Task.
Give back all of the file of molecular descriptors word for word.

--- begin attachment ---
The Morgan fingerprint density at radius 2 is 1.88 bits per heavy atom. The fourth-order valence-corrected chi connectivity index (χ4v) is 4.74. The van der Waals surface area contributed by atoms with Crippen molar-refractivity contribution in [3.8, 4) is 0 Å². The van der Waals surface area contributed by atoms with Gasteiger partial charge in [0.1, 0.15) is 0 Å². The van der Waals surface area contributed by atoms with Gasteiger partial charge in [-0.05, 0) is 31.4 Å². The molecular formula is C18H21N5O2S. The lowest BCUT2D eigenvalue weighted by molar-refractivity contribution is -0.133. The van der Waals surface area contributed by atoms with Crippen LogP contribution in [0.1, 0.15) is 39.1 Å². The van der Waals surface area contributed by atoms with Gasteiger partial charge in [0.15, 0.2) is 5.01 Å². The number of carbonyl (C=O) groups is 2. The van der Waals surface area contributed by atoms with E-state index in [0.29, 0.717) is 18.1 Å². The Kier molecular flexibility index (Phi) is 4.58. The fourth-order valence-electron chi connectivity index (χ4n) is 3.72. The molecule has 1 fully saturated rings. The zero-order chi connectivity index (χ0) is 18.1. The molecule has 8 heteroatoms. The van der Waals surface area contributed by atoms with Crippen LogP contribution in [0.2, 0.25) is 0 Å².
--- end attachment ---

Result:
The Morgan fingerprint density at radius 2 is 1.88 bits per heavy atom. The fourth-order valence-corrected chi connectivity index (χ4v) is 4.74. The van der Waals surface area contributed by atoms with Crippen molar-refractivity contribution in [3.8, 4) is 0 Å². The van der Waals surface area contributed by atoms with Gasteiger partial charge in [0.1, 0.15) is 0 Å². The van der Waals surface area contributed by atoms with Gasteiger partial charge in [-0.05, 0) is 31.4 Å². The molecular formula is C18H21N5O2S. The lowest BCUT2D eigenvalue weighted by molar-refractivity contribution is -0.133. The van der Waals surface area contributed by atoms with Crippen LogP contribution in [0.1, 0.15) is 39.1 Å². The van der Waals surface area contributed by atoms with Gasteiger partial charge in [0.15, 0.2) is 5.01 Å². The number of carbonyl (C=O) groups is 2. The van der Waals surface area contributed by atoms with E-state index in [0.29, 0.717) is 18.1 Å². The Kier molecular flexibility index (Phi) is 4.58. The fourth-order valence-electron chi connectivity index (χ4n) is 3.72. The molecule has 1 fully saturated rings. The zero-order chi connectivity index (χ0) is 18.1. The molecule has 8 heteroatoms. The van der Waals surface area contributed by atoms with Crippen LogP contribution in [0.2, 0.25) is 0 Å².